At Southern Regional Jail in Raleigh County, as reported by the Register Herald on Aug. 8, a pregnant woman had to sleep on a cement floor. She was one of four women in a tiny cell. When the toilet in that cell overflowed and soiled another woman’s mat, no replacement mat was offered.
Built to house 468 people, the jail had 727 inmates on Aug. 7. This is not new. Nor is it unique. Last fall, Betsy Jividen, commissioner of the state Division of Corrections and Rehabilitation (DCR), told the legislature that the state’s regional jails were “bursting at the seams.”
Despite a decline in the state’s population and crime rates, West Virginia’s jail population has exploded from 1,581 people in 1999 to 5,168 people in March 2020. On any given day, nearly every one of the 10 jails across the state is over capacity.
Lawrence Messina of the Department of Homeland Security said that “[a] large part of the jail’s overcrowding problem is because of the number of pre-trial defendants.” He’s right. More than half of the people stuck in those jails have not been convicted of a crime. When the Pretrial Justice Institute created a state-by-state report card grading pretrial procedures, West Virginia received an F.
The COVID-19 pandemic makes matters worse. Social distancing is not an option inside overcrowded jail cells. And people without symptoms can spread the virus. Two months ago, Huttonsville Correctional Center saw the number of positive COVID-19 cases jump from one person to 121 people within two weeks. Another outbreak emerged recently at South Central Regional Jail in Charleston, where one out of 10 inmates tested positive for the virus, and a man who was incarcerated there has now died from COVID-19. Now there’s also an outbreak at Mount Olive Correctional facility with over 140 positive cases.
The Journal of American Medical Association reported that “[t]he COVID-19 case rate for prisoners was 5.5 times higher than the U.S. population case rate” and the death rate was three times higher than the general population.
This threatens all of us. The people who work in our jails and return home to their families and communities; the judges, attorneys and courthouse employees who must continue to provide due process to those awaiting hearings and trials; and all of us who expect our health care systems to be available when we need them.
Epidemiologists have warned that outbreaks inside jails “require mass transfers to local hospitals for intensive medical and ventilator care…[and each] severely ill patient coming from corrections who occupies an ICU bed will mean others may die for inability to obtain care,” as Conor Friedersdorf wrote in The Atlantic, continuing, “People who have never seen a city jail could die because too many others were kept in one.”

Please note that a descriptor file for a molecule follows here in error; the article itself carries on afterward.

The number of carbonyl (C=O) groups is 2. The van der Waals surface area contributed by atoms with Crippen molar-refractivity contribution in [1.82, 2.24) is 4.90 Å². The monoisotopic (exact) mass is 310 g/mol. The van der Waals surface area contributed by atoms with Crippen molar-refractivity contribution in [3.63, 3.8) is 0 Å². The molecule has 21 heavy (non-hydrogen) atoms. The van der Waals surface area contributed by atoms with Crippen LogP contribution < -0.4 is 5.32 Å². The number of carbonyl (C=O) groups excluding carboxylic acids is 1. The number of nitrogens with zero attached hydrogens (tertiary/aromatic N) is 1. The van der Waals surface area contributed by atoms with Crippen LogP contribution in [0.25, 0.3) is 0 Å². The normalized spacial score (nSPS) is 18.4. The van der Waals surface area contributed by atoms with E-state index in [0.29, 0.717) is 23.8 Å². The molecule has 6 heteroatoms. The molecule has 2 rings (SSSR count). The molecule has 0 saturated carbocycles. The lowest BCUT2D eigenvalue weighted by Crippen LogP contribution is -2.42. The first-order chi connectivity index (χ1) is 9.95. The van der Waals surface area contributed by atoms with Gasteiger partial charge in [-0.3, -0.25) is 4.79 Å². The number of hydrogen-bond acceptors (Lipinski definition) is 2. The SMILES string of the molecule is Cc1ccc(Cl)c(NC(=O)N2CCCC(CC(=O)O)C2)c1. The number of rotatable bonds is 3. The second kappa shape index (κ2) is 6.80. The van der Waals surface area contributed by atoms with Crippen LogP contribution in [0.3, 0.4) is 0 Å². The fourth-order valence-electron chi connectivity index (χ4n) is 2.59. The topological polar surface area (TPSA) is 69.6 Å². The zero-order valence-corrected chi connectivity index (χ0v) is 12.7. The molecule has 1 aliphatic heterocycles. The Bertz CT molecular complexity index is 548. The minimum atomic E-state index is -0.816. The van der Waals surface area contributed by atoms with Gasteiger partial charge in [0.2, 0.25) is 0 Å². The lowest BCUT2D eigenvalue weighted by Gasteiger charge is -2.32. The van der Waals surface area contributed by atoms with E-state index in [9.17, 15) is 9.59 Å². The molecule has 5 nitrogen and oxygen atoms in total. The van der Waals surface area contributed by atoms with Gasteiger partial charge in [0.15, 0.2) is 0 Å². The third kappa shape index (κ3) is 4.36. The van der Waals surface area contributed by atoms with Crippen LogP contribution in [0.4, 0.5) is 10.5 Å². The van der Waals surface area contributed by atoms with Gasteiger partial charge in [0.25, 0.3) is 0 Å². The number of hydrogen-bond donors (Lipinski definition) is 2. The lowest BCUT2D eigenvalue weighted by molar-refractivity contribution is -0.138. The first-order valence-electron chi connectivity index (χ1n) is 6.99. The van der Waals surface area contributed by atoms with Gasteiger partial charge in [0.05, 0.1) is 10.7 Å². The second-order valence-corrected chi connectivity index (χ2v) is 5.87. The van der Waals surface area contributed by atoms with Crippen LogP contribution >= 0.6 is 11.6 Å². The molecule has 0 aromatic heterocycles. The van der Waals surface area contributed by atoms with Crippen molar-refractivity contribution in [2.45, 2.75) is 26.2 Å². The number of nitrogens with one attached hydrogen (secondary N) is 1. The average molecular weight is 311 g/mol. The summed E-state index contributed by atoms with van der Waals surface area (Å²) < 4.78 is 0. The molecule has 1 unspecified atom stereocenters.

In addition to the health implications, incarcerating so many people awaiting trial has enormous fiscal implications for counties. Every day a person is held in pretrial detention costs a county approximately $50. Many people are held weeks and months prior to their trial date, resulting in hefty jail bills. As counties experience worsening fiscal crises as a result of the pandemic, these high costs will be an even greater threat to county budgets.
Thankfully the state Legislature and Gov. Jim Justice have given us a tool we need to fight COVID-19 and the strain on county budgets. A new law aimed at reducing the number of people awaiting trial in jail requires a magistrate to hold a hearing if a defendant is unable to post bail within 72 hours.
This is important because it is the first time the magistrate gets to hear from the defendant’s attorney. Laws like this work by giving someone who cannot afford bail the chance to be heard.
Unfortunately, most West Virginia magistrates are either ignoring the law, or only applying it to people facing misdemeanor charges – even though the law clearly applies to felonies too. A law to reduce the pretrial jail population must apply to felony charges in order to be effective. On the day the new bail law went into effect, people facing misdemeanor charges represented only 7% of the people in jail.
The practice of pretrial detention is not only an issue of public health and fiscal responsibility but is a moral issue as well. The United States Supreme Court has held that “liberty is the norm, and detention prior to trial or without trial is the carefully limited exception.”
That’s because people jailed prior to trial are more likely to be convicted and more likely to be sentenced to jail or prison. The men and women who are charged by the criminal system are overwhelmingly poor and disproportionately Black. Many are living paycheck to paycheck, and incarceration pretrial can lead to job loss and eviction. No system that delivers unequal punishment for the poor can be called just. And in the era of COVID-19, incarceration is a matter of life and death.